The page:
The Lullaby

The Blogging from A to Z April Challenge was first held in 2010. The challenge is that we have to post every day of April, except on the four Sundays. April 1st is a theme with letter A, 2nd with letter B and so on till April 30th which will be Z themed. This year, I’m planning to do short pieces of fiction (not a series), or a poem based on a word with that letter.

The night was silent, eerily so. The wind whistled through the branches of the trees outside his window, and the crickets had perked up. Through the thin walls, Tanmay could hear the soft snores as his parents slept in the next room. But he wasn’t sleepy. He stood at the windowsill staring outside at the full moon, and listening owl that stood vigil on a tree nearby. He called her Hooty, because she had stood vigil while he slept, always on that same branch.

After a while, he tiptoed to his parents’ room, and went to his mother’s side of the bed. She was fast asleep, but he shook her a bit.

“What is it, Tannu?” she asked, still half-asleep.

“Sleep no coming. Read me story Mama,” he said, shaking her again.

“Sleep will come baba. You go lie down in bed. Mama is tired,” she said, turning away from him.

Tanmay tried shaking her again, but she had gone back to sleep. He went back to his room, and tried lying down, and staring at the slowly turning fan. But still he was wide awake.

It was then that he heard a beautiful song coming from somewhere, and closed his eyes as he listened to that serene voice.

Hush little baby, don’t say a word,
Mama’s gonna buy you a mocking bird.

And if that mocking bird won’t sing,
Mama’s gonna buy you a diamond ring.

And if that diamond ring turns brass,
Mama’s gonna buy you a looking glass.

And if that looking glass gets broke,
Mama’s gonna buy you a billy goat.

And if that billy goat won’t pull,
Mama’s gonna buy you a cart and bull.

And if that cart and bull turn over,
Mama’s gonna buy you a dog named Rover.

And if that dog named Rover won’t bark,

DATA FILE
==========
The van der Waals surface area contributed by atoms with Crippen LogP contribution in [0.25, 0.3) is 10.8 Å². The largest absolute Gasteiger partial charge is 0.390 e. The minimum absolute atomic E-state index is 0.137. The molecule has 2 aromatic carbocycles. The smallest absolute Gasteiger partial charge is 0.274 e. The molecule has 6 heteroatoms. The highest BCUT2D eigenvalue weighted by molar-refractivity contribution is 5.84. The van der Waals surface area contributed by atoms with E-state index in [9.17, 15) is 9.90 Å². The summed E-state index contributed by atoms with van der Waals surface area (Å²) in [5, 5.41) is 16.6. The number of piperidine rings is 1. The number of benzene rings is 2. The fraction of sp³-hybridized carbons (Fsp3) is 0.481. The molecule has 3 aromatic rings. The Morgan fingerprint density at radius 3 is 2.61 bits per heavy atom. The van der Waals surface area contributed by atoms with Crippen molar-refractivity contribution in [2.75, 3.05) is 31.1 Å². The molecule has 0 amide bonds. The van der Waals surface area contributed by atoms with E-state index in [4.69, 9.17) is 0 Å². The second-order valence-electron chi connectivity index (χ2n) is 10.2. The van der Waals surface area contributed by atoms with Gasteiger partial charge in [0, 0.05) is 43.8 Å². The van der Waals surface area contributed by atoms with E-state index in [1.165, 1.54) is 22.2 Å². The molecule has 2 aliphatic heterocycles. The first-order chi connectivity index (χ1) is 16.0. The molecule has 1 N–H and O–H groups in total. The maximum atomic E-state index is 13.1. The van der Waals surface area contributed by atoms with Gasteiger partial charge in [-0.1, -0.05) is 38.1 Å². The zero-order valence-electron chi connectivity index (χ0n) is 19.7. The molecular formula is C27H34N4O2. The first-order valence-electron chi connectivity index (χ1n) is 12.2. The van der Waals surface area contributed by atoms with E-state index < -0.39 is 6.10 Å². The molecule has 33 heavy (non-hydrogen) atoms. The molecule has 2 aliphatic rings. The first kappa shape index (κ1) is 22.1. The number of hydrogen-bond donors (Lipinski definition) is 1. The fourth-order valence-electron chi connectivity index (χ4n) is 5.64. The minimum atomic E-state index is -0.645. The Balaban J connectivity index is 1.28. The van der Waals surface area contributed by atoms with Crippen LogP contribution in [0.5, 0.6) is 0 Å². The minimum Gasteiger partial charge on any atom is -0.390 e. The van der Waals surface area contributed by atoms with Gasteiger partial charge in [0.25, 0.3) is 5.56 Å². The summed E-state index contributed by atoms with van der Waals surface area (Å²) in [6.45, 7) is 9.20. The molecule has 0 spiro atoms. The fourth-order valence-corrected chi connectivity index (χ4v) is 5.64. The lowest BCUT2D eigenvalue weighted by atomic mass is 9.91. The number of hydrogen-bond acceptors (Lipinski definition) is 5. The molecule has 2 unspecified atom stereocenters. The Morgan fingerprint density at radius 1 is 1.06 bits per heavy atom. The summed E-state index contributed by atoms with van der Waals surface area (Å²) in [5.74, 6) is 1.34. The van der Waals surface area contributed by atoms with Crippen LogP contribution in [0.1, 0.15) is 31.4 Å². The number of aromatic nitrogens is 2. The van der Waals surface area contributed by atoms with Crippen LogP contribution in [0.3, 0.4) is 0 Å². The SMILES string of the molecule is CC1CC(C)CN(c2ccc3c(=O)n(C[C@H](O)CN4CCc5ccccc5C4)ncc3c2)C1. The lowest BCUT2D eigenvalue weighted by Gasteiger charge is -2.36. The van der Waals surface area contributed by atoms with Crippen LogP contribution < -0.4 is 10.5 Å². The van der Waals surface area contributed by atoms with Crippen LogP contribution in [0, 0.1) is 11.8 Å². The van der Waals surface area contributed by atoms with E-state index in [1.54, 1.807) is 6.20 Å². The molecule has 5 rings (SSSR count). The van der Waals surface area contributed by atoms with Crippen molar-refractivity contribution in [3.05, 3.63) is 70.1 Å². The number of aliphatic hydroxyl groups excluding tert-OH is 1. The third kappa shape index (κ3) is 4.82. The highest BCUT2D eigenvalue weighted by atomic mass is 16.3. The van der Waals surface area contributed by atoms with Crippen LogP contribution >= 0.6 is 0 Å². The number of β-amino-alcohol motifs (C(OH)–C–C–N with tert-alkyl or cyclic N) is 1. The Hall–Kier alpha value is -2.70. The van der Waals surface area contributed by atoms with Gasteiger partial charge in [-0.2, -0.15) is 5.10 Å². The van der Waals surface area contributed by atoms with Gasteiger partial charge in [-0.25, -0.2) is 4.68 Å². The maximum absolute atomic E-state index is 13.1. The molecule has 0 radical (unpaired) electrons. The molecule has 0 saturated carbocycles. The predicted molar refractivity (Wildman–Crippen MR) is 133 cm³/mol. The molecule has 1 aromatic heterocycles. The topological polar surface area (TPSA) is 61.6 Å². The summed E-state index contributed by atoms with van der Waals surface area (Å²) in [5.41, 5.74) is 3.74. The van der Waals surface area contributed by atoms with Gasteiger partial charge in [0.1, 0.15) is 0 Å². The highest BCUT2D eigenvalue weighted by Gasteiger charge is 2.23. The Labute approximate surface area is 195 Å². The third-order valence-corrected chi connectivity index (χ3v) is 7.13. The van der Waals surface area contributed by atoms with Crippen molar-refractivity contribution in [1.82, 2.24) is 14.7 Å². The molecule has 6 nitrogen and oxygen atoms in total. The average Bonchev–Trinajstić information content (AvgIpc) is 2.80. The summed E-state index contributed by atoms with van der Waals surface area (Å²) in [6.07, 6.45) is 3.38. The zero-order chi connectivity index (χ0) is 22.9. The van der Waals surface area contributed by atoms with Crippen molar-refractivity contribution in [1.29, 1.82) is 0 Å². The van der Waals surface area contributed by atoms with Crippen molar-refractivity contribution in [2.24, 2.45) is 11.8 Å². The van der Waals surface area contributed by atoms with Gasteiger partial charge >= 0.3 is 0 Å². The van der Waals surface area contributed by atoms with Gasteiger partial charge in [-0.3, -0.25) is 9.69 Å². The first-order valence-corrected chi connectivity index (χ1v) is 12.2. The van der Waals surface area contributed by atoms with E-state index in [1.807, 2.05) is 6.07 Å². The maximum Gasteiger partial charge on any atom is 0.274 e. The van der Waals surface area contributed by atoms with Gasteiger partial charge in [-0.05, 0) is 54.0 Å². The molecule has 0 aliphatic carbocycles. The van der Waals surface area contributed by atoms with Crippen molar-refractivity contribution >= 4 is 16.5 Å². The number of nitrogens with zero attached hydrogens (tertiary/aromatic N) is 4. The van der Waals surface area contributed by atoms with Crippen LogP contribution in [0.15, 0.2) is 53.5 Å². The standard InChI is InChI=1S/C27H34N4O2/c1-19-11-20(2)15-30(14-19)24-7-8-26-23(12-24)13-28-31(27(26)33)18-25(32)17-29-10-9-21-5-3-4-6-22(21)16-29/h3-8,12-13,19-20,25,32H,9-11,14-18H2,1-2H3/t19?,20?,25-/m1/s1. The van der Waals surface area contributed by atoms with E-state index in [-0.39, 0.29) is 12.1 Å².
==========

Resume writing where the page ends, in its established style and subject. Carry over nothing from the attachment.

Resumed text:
Mama’s gonna buy you a horse and cart.

And if that horse and cart fall down,
You’ll still be the sweetest little baby in town.

When the song was over, Tanmay had drifted off to sleep. He didn’t hear the hoot of the owl, or his mother’s sniff.

The next morning, he woke up to the sunlight streaming in through the window. His mama was sitting near his bed like she was every morning.

“Mama, you sing beautifully,” he told her as she fluffed his pillow.

They listened to the sound of footsteps, and knew his father was awake too.

Moments later, the bedroom door opened.

They saw him look at the two of them, his face expressionless as always.

He saw her look back at him, a small pillow in her hand, as she sat at the foot of the crib they had once bought for their stillborn son.

To write 26 days in a month on a theme, a moral support is quite useful I feel. This year, I’m taking the challenge along with my friend Bhavya. We’re writing on the same themes each day, and giving each other the themes on alternate days. Day 12, the word chosen by me was LISTEN, around which this story was written.

Lullaby lyrics from

(14th April 2014)


Poetry & writing are to me, a breath of fresh air in a life that is sometimes covered by the smoke of sorrow or self doubt. They also become the sweets I share to celebrate when life offers me a reason to. But most of all, they are to me, my life. For each word I write is a piece of my heart, a thought that just had to find its way into the world.

34 thoughts on “The Lullaby”

  1. Honestly, to my mind this is as real a depiction as can get of losing ones child, a pain that is never ending and can never go away…..a loss that always lives within us…..its beautiful the way you have written it…..

    • I can’t say I’ve been in such shoes, Jb. But it was hard to imagine, and write that ending.

      Glad you liked the story, and the way I have written it.

    • The story is fictional. The child was a figment of the mom’s imagination after the trauma she went through.

      Glad you liked the story, Liz.

  2. One of my first posts this morning, and it is ‘eerie but beautiful’…. the pathos hidden herein is enough to make it one of your best creations, Leo 🙂

  3. You are amazing with giving a twist to your stories. As I’ve said before, you remind me to O Henry… I can’t pay a bigger compliment than that. 🙂

    • Thank you for the honor, for comparing me with one of my favorite writers in o’Henry!

      Glad you liked the twist too, Dagny 🙂

    • No. Neither easy to write nor understand or even step into the shoes of someone who has.

      Glad you liked the story, NJ. Thanks 🙂

  4. Oh my god! I had gooee bumps! It can be very painful loosing a child, but your story is very well written 🙂

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